Frankie Miller is a Johnny Mann-ish soul singer from Scotland whose 10-year career has teamed him with Brinsley Schwartz, a host of ace British sessionmen and their counterparts in New Orleans, Nashville and Memphis. His critical reputation as a gutsy, rough-voiced rocker a la Bob Seeger or Joe Cocker has always exceeded his popular reputation, and his latest album, "Standing on the Edge," suggests that the people may have been right all along.
This time, Miller has landed at Muscle Shoals, the studio that sooner or later is Mecca for every white artist with a penchant for rhythm and blues.
Miller is listed as co-author of five of the songs here with ex-Free bassist Andy Fraser. Not surprisingly, these songs -- 'It's All Coming Down Tonight" or "Don't Stop" -- are the same kind of sodden, blues-tinged hard rock that was Free's staple a decade ago. Miller, who even sounds like Paul Rogers here, was in much better form when he was the passionate and unpretentious pub rocker chasing Otis Redding's ghost.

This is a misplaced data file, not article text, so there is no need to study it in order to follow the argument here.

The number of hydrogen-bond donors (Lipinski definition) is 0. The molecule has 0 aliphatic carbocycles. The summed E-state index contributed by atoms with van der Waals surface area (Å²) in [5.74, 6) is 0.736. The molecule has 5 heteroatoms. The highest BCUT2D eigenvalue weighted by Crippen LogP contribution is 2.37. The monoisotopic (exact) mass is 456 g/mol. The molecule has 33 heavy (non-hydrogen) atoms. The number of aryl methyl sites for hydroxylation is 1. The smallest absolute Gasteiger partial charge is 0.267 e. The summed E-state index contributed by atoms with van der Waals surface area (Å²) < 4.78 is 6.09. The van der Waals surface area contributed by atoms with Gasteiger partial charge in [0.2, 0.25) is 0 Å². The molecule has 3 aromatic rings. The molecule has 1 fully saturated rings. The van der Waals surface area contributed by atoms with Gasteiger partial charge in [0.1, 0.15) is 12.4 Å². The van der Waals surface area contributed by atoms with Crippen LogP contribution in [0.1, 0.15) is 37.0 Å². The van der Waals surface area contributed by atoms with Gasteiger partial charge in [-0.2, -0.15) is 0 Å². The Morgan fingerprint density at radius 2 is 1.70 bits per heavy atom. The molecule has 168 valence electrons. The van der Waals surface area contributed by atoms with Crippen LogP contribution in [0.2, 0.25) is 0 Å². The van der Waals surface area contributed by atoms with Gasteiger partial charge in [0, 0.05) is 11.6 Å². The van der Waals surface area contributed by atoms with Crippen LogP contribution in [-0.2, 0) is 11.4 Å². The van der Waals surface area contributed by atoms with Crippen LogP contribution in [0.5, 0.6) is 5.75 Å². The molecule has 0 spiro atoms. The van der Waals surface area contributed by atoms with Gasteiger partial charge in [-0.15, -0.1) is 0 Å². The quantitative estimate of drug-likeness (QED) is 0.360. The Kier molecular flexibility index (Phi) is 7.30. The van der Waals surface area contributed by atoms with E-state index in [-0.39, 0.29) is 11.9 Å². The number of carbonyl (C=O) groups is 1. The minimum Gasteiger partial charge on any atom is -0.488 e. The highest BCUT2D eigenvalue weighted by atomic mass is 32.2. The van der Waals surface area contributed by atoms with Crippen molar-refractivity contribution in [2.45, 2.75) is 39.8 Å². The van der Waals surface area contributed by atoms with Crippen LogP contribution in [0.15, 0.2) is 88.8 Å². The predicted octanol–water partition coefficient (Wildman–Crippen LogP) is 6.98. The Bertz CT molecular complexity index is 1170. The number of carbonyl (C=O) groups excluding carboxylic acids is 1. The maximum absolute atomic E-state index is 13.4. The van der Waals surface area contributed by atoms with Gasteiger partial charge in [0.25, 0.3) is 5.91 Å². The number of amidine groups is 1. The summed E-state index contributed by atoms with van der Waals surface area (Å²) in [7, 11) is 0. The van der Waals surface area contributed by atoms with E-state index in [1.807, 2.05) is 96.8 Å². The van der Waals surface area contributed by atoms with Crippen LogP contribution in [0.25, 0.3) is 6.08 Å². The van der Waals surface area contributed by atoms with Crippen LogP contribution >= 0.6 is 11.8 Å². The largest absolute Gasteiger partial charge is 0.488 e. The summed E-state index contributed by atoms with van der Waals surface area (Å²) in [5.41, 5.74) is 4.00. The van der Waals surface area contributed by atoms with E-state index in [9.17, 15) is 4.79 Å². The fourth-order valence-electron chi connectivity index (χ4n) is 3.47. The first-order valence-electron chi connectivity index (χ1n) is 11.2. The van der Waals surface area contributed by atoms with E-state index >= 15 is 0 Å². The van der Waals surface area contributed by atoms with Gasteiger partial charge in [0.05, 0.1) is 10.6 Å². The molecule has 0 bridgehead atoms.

"Firin' Line," the one band that does have dramatic power and a memorable hook, was co-authored with Moon Martin, a successful songwriter with a knack for brooding and atmospheric pop rock. If this is Miller's most pedestrian outing to date, part of the blame lies with producer Barry Beckett and the Muscle Shoals studio team, which once played everything unabashedly Southern and soulful and now just plays everything. ON RECORD, ON STAGE THE ALBUM: "Standing on the Edge" (Capitol ST- 12206). THE SHOW: This Friday night at 8:30 at the Wax Museum. Graphic: photo